Jacobson: There is something else that has changed in the past few years—the division of needs between the various market segments and their growth rates. There is the feature phone segment of China and India versus smart phones and the ultimate high-capacity, high-performance world we live in here. If you look at the consumption of memory into those segments, they are each driving different choices. Sometimes, they are going to older technologies for risk management reasons. This is forcing a different point of view when talking about supporting the kinds of memory that the end customer needs. You have to look at the market first and then go into the other technologies.

SE: As chips have gotten larger, we have brought more memory on-chip. We seem to be at an inflection point. Today, memory takes up 50% of the chip area, 50% of the power and has a huge impact on system performance. Is there a change in mentality that memory has become so important that it has to be considered a major part of the design?

Nandra: We have a lot of experience building memory compilers from 250nm down to 10nm, which we are working on now. There is a bifurcation in the different types of memory compilers required for high density and high speed. Consider the innovations that have to be put into the compilers, into the bit-cell technology, into FinFIT technology, into TSMC 16nm. Memory compilers are building devices running down to 0.5 volts and this enables massive amounts of SRAM to be embedded onto the chip. There are technology challenges in supporting all of the memory functions, such as read and write circuitry. There is lots of innovation going on in compiler technology.

Jacobson: A side effect of the lower feature nodes and FinFETs has been amplified in the signal integrity space. It is all about chasing maximum performance or maintaining your cost. With higher speeds and smaller dimensions the tolerances are closer to threshold, and signal integrity is becoming a driver for customers and the choices that they make. Can they slow things down and gain a cost advantage? Can they lower risk and still manage to get more memory bandwidth? In 3D memories you have aspects of yield and TSVs that have to be dealt with. These are business management decisions about which memory technologies should be pursued from an economics point of view. What are the risks, what are the rewards? There are so many choices, each with different challenges. The tall skinny world is driving DDR approaches to be faster and faster versus short and parallel approaches, such as Wide I/O 2, where you have wider, slower interfaces. These are corner points in a cost/performance tradeoff for a particular type of design and the risks you are willing to take.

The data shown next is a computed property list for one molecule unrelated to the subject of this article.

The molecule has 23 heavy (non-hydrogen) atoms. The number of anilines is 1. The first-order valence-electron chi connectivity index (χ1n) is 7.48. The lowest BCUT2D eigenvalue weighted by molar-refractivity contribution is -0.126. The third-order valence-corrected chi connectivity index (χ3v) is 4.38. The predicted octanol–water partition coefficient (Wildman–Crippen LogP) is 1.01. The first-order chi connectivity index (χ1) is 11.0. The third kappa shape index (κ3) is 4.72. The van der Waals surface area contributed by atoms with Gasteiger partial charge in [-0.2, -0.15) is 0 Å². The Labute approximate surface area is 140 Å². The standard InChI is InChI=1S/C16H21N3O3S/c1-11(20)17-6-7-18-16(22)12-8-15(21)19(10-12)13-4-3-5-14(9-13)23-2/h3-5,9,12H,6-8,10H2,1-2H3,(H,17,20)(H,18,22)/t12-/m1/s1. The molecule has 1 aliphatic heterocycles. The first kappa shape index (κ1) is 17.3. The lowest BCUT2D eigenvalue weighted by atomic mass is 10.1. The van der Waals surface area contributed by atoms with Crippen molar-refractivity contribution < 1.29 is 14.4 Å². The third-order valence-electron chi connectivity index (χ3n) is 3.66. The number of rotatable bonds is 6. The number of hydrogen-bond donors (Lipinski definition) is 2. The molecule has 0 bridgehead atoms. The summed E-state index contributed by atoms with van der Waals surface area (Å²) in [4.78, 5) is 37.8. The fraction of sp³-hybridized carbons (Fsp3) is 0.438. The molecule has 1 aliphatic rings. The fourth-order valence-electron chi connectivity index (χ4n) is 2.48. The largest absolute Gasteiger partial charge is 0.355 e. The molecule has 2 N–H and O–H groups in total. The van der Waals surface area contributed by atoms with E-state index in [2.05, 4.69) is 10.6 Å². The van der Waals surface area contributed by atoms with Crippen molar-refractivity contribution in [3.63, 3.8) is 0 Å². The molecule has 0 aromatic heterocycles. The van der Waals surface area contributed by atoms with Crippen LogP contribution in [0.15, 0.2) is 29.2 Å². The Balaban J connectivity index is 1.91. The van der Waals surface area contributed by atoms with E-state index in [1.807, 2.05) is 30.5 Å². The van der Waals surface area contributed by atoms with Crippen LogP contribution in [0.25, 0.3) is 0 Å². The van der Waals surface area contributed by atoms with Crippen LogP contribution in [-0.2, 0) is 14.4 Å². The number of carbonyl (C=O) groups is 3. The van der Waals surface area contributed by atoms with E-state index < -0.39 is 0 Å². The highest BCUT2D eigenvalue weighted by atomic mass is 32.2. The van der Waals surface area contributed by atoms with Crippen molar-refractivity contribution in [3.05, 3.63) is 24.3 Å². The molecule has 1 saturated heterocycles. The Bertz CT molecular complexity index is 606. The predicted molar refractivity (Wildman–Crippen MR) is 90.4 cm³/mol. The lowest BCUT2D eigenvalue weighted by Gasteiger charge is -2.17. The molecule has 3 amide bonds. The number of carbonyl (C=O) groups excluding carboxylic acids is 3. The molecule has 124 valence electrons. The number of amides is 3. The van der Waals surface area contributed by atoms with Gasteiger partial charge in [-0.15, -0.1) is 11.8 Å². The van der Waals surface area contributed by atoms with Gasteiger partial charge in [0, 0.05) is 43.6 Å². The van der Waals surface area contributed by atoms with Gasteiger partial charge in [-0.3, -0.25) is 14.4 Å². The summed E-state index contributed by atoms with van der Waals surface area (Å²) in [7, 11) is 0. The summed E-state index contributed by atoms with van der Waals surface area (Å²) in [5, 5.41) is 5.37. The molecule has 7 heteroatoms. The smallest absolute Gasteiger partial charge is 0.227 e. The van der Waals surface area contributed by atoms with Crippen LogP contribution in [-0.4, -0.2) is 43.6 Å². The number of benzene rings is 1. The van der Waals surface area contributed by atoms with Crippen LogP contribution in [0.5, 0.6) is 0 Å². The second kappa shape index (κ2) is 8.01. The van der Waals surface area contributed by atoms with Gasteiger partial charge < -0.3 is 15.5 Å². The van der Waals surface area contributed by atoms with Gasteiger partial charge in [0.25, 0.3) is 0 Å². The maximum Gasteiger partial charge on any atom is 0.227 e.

Cheng: Memory compilers really concentrate on SRAM and not DRAM. So when we talk about 50% of area and power, we are talking about the largest blocks of memory and the two largest blocks are indeed built very differently. Consider a processor’s L3 cache. It is the largest memory block on the die, but it only gets used 2% of the time. If usage gets to 5%, it is because your L1 and L2 caches are horrible. Someone should be fired. So if it is 1% or 2% of the time, it means that it has to wake up quickly and go to sleep quickly, and during the time it is awake you don’t care about how much power it burns. The other kind of memory is the network buffer. For a 10G Ethernet port, the amount of buffer you need is in the order of 20MB and this either needs to be on the die or at least a good fraction of that. The problem is that it is always on because the packets keep coming in. The optimizations for that are very different. It is not about wake and sleep. It is about efficient processing. Memory compilers don’t really go beyond 8 or 16 Mbits, so both of these are really custom memories. There is a supply problem here because there aren’t many companies that build it as a one-off custom design. ASIC and chip companies end up having to do this a lot.

Nandra: You are starting to see some innovations in high-density memories. The power management and control area is also interesting. The idea of reducing the supply voltage to keep power down has got to the point where you can’t reduce it any further, so then you have to look at the activity levels and managing latency and wake up time. You see those algorithms starting to appear in the compilers.

Jacobson: This is where we are also seeing alignment in customer concerns. Depending upon who you talk to, they have different sets of concerns. This is based on the application space and not all memories are right for all applications. We don’t have a one to many approaches anymore. Geography creates another cut, so we have a matrix of requirements.